In Newsweek, Eli Lake, Daniel Klaidman and Dan Ephron land a whale of a story on Iran's nuclear program, and the Obama Administration's attempts to thwart it. One interesting finding: The President, even at the height of his campaign to convince the Iranians to negotiate with him, never let up the covert pressure:

The American intelligence and security establishment had worries of its own about Iran--and about Obama. The generals and spies fretted that the new president might put an end to an elaborate shadow war they had been waging. The Bush administration, together with Israeli counterparts, had engaged in a supersecret campaign to set back Iran's nuclear development. The program involved what are known in the spy world as "delaying actions" or "foiling operations." Agents posing as black-market vendors would sell to Iranian buyers nuclear-use items designed to fail under high stress, or items with tracking devices to reveal the locations of secret labs. Software engineers worked to develop sophisticated cyber-warfare programs that could penetrate the computers in Iran's nuclear plants and cause harm to vital equipment like centrifuges. The spies didn't want any of that put on hold, and the CIA was particularly worried that Iranian assets they'd worked so hard to cultivate would fade away.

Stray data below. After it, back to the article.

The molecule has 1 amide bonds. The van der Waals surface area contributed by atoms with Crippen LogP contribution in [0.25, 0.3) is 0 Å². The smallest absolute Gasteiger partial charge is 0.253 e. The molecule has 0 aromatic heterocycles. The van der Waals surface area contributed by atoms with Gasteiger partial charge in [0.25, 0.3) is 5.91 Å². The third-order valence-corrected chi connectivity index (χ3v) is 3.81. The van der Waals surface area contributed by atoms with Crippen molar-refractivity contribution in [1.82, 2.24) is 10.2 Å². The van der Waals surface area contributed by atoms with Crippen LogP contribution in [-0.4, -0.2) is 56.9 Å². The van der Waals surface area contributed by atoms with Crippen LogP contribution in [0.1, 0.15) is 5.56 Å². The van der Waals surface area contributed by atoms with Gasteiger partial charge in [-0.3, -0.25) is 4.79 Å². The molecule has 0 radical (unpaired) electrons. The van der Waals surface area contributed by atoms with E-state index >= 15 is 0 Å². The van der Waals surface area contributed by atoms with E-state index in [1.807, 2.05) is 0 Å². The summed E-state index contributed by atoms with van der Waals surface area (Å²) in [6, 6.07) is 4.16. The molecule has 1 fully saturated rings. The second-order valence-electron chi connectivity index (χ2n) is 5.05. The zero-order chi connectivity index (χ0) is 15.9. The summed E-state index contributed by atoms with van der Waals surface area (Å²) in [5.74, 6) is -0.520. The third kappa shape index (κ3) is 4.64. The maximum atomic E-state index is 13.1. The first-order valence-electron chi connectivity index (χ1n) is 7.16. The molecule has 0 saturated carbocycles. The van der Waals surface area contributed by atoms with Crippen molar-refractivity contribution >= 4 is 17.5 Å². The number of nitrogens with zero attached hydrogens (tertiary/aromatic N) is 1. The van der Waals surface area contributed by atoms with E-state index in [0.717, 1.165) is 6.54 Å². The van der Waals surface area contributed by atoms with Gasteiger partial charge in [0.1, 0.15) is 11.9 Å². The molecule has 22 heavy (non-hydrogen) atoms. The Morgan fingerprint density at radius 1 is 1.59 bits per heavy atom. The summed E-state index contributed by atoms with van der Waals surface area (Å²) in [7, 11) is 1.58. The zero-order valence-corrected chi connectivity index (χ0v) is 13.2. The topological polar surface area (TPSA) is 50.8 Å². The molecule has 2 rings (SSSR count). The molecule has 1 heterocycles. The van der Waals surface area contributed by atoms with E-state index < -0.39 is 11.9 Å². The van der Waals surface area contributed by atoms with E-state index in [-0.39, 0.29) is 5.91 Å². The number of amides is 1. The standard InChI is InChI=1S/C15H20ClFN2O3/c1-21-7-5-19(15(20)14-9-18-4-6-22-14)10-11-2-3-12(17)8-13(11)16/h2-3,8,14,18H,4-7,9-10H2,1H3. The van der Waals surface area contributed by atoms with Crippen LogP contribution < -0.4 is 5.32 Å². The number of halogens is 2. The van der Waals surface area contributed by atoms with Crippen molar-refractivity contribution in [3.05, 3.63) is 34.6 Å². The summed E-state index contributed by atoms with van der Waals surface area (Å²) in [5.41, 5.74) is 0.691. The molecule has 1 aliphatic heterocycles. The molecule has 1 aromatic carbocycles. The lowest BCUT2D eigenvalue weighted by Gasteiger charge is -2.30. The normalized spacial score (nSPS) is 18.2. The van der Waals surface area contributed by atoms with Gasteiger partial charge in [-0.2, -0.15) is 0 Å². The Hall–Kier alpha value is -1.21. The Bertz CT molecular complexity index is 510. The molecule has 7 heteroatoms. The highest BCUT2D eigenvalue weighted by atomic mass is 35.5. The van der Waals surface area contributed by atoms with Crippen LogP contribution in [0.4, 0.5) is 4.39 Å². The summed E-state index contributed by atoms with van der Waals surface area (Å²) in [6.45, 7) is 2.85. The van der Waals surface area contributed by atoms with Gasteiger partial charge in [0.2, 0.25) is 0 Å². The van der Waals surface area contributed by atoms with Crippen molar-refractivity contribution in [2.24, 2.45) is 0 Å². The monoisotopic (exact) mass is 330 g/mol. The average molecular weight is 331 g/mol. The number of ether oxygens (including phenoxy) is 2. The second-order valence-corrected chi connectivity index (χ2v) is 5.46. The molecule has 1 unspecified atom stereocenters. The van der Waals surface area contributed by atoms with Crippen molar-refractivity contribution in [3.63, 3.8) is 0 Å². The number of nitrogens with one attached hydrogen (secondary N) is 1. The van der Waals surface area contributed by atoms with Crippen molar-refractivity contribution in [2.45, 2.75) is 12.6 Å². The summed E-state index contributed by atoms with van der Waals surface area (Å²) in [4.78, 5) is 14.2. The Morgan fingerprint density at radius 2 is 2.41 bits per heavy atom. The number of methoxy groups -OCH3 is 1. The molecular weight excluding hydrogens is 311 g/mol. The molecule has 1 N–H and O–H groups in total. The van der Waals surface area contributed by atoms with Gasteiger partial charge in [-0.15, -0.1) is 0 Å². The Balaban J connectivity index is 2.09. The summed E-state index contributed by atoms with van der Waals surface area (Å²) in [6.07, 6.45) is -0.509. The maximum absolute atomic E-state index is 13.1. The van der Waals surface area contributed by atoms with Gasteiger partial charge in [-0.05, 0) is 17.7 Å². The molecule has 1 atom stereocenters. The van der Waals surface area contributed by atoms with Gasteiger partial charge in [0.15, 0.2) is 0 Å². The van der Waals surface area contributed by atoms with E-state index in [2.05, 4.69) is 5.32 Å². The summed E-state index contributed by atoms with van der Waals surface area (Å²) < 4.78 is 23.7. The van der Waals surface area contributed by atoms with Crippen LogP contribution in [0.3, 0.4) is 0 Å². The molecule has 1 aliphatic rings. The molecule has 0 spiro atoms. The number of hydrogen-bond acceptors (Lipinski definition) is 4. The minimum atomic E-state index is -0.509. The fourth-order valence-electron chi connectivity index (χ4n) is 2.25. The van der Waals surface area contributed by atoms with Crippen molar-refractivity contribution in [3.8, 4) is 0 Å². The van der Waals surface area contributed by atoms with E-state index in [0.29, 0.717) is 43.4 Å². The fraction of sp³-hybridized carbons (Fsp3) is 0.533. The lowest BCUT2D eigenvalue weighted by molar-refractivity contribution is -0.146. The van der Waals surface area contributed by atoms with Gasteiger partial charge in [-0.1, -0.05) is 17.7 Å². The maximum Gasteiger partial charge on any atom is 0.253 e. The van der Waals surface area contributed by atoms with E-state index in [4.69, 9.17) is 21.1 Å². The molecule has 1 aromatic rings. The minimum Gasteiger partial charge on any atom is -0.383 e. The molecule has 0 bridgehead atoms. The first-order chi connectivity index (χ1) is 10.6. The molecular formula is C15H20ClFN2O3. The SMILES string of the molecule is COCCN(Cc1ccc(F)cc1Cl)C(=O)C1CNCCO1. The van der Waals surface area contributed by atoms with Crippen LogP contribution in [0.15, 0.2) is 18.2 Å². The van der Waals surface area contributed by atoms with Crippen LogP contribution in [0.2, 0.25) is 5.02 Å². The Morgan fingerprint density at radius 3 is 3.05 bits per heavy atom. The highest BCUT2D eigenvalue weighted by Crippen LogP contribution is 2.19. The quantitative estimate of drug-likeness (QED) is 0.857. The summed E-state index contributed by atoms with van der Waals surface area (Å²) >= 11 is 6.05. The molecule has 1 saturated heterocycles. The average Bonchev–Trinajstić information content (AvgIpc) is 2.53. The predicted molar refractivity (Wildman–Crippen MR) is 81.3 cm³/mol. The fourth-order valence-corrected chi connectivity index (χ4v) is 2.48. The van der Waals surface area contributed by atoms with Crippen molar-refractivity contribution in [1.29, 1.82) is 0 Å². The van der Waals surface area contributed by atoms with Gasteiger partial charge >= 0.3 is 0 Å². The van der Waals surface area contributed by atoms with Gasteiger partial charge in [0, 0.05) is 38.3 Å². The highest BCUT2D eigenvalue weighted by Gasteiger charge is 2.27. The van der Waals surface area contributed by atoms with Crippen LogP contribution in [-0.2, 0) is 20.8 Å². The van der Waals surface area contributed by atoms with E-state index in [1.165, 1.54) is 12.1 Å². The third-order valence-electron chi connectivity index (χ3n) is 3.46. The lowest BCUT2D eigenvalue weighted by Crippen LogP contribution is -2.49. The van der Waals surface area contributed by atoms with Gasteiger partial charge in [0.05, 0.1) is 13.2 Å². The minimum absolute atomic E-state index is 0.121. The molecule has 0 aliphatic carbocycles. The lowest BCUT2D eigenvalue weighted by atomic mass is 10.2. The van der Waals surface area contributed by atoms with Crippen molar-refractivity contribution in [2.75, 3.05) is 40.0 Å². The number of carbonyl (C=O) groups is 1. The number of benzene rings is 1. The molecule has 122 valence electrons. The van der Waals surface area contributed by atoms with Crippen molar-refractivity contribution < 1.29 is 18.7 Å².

In the first days of the administration, deputy CIA Director Steve Kappes and Gen. James Cartwright, vice chairman of the Joint Chiefs, went to see Tom Donilon, one of Obama's most trusted aides. They knew the National Security Council was reviewing all presidential covert findings in light of Obama's promises on the campaign trail, and wanted to know what the president's intentions were. They asked Donilon not to stop the covert program. Donilon responded that he was not yet fully "read into" the covert files, so Cartwright took his request up the chain--directly to the new president.

(snip)

In the end, Obama concluded that he could pursue both--the covert and diplomatic tracks--simultaneously. He told his advisers that a successful campaign to disrupt Iran's nuclear plans, in fact, would buy more time for diplomacy.

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